As a child, Kim Allen would watch the crop-dusting airplanes buzz low over west Valley cotton fields, leaving clouds of pesticides in their wake. This did not alarm her. To any kid growing up in the homes on tracts of land skirting the west-side farming regions, crop dusters were simply a fact of life.

Kim Allen liked the fields so much, in fact, that after she grew up and became a mother of four and a housewife, she and her husband moved to a subdivision near 91st Avenue and Northern. Right close by was an egg ranch, and, of course, fields of alfalfa and cotton. Once again, Allen would gaze out her window at crop dusters--these days, often helicopters--spraying the sensitive cotton with pesticides, killing off pink boll worms and white flies that could destroy an entire year's crop.

In all her 34 years, Allen says, she had never gotten sick from the spraying.
She had never gotten sick, that is, until 10:30 p.m. on August 4, when she heard a helicopter buzzing crazily overhead. Wondering why a helicopter would fly so late at night, Kim Allen walked into her backyard to take a look. (Usually," she says, "they fly in the daytime.)

It was a crop-dusting helicopter all right, and it was "all over the place," darting up and down, flying over houses.

She figured that the helicopter was trying to spray the neighboring cotton field, but what happened next suggests that the helicopter may have sprayed Kim Allen instead. Suddenly, she smelled and tasted something she'd never smelled or tasted before. Something chemical. Her chest tightened, she felt short of breath, and her lungs felt as if they'd been seared by a blowtorch.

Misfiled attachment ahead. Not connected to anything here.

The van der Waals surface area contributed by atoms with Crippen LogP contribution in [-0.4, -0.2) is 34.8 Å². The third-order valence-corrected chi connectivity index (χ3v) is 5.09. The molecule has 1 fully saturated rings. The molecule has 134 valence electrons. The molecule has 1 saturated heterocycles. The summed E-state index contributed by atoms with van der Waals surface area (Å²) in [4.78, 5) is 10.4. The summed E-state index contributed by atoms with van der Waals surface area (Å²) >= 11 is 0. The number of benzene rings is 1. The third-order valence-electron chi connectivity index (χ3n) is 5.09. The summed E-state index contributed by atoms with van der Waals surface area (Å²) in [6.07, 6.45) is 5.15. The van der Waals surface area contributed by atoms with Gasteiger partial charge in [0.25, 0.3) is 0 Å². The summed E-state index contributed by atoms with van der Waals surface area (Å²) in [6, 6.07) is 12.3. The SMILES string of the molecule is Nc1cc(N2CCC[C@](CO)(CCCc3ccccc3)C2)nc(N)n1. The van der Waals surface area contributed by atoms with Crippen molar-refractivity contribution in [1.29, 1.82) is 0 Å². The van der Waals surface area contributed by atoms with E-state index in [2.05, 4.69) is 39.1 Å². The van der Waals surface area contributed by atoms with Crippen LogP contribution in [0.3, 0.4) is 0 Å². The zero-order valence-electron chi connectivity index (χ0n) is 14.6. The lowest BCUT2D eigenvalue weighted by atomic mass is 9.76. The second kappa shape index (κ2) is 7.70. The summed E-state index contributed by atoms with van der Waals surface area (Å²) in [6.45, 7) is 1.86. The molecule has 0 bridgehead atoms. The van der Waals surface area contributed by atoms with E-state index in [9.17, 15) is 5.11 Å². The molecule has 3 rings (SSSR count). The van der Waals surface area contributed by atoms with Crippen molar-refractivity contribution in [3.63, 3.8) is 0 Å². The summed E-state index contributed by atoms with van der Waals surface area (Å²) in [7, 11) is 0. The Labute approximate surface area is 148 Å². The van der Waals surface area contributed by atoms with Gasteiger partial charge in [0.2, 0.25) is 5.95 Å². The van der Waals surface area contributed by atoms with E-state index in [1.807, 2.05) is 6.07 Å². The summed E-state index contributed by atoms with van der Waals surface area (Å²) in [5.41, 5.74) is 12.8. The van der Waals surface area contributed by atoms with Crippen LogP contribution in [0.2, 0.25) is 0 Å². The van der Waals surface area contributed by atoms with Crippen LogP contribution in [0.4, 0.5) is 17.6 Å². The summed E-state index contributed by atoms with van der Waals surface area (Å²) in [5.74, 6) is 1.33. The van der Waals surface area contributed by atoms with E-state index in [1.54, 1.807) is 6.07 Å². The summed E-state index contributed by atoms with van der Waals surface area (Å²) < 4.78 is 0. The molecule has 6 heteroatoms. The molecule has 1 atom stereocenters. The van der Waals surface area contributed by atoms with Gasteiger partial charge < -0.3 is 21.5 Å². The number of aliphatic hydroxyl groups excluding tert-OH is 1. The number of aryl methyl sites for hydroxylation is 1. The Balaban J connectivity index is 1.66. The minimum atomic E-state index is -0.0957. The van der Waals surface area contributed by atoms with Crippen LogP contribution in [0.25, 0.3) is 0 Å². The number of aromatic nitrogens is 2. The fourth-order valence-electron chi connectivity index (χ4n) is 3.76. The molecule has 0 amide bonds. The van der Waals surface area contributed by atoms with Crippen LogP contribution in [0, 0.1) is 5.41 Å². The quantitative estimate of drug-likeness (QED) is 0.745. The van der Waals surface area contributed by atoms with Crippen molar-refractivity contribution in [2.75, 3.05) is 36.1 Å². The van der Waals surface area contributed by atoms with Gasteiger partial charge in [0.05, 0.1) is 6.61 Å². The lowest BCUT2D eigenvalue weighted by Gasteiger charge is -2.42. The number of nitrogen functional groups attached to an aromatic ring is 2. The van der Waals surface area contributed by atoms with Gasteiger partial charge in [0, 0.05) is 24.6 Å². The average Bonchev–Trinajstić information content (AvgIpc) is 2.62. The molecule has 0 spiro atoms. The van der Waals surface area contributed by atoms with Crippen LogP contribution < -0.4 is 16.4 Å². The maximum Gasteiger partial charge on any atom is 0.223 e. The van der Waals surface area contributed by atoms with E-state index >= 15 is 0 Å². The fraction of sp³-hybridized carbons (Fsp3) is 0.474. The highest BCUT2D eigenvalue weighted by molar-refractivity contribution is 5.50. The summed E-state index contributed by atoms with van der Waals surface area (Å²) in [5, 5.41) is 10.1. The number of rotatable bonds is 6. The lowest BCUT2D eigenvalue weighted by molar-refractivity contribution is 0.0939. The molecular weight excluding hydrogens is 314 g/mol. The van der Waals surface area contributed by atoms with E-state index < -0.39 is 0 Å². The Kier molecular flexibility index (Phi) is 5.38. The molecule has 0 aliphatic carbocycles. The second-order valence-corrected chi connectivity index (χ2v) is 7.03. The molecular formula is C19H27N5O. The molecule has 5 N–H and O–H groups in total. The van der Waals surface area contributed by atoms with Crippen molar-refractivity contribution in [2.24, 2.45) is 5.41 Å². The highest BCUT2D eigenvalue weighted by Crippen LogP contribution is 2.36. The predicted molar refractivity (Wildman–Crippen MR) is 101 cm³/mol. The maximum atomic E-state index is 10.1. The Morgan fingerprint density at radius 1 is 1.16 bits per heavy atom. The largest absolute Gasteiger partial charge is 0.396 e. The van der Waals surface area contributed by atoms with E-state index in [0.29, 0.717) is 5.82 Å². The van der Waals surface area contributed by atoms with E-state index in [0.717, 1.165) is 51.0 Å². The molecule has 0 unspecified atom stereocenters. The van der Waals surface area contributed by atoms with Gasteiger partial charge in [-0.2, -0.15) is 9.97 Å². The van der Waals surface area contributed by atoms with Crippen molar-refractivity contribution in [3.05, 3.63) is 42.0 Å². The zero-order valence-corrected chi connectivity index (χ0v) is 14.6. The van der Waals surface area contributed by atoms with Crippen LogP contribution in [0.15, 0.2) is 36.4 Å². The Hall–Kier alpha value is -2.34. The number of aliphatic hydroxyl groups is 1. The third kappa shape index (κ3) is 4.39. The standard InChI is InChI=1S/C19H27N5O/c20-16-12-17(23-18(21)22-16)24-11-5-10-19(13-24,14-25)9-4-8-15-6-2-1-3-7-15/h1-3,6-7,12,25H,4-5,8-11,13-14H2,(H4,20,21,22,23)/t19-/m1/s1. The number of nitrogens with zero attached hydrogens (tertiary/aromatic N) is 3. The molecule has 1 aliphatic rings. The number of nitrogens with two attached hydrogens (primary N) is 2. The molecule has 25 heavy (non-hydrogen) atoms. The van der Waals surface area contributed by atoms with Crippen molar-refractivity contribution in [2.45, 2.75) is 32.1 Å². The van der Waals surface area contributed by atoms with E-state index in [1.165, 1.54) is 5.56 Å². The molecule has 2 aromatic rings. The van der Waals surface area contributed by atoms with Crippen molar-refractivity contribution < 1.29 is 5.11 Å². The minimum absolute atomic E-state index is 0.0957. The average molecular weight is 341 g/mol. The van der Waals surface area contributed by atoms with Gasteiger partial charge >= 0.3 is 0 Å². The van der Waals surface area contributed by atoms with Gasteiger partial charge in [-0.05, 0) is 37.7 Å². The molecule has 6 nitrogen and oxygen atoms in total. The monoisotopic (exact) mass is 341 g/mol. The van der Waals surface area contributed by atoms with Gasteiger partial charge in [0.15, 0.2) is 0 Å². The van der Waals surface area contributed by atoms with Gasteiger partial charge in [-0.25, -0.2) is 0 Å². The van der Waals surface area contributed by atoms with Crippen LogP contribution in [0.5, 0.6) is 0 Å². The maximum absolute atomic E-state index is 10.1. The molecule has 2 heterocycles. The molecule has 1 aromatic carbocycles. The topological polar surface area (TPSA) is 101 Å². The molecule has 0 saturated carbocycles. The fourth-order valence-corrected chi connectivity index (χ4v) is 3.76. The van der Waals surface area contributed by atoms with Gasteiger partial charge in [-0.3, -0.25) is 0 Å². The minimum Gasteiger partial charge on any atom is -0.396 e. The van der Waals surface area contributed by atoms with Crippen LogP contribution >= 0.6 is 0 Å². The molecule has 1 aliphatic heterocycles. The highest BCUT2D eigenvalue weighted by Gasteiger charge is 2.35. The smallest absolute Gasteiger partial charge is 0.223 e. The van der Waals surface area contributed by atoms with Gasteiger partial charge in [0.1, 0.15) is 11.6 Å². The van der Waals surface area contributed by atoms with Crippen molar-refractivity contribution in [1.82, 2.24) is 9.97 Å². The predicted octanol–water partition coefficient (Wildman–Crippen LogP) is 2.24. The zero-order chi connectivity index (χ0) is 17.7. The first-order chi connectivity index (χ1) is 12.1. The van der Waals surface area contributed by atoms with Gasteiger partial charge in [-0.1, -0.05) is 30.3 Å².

The next day, she felt no better. So she went to Thunderbird Samaritan Hospital for tests. According to Allen, the results indicate that she'd been poisoned by something that had affected her nervous system.

Allen informed officials at the Arizona Department of Agriculture, the agency charged with regulating crop dusters. That day, department investigator Afam Ugbor took samples from Allen's trees and yard, as well as from the nearby cotton field. Because the investigation is not expected to conclude for another week or so, Ugbor would not comment about the results of the samples he took.

On the advice of her doctor, who was alarmed by the results of the hospital tests, Allen visited a Phoenix toxicologist five days after the spraying incident.

Once again a number of tests were taken, she says. The toxicologist, however, told Allen he can't make a diagnosis until he finds out the results of the agriculture department's tests.

Another toxicologist in the same office suggested that Allen's symptoms might be a result of stress. Allen angrily recalls that made her "feel like I was losing my mind."

Saying she still has breathing problems, Kim Allen remains convinced she was sprayed by an errant crop duster. As she awaits the results of the agriculture department's tests, she says, she feels exasperated, especially because she never has considered herself an alarmist about crop-dusting. "It's not like I'm from another state," she says. "It's not like I've never seen crop-dusting before.

KEEP PHOENIX NEW TIMES FREE... Since we started Phoenix New Times, it has been defined as the free, independent voice of Phoenix, and we'd like to keep it that way. With local media under siege, it's more important than ever for us to rally support behind funding our local journalism. You can help by participating in our "I Support" program, allowing us to keep offering readers access to our incisive coverage of local news, food and culture with no paywalls.
Terry Greene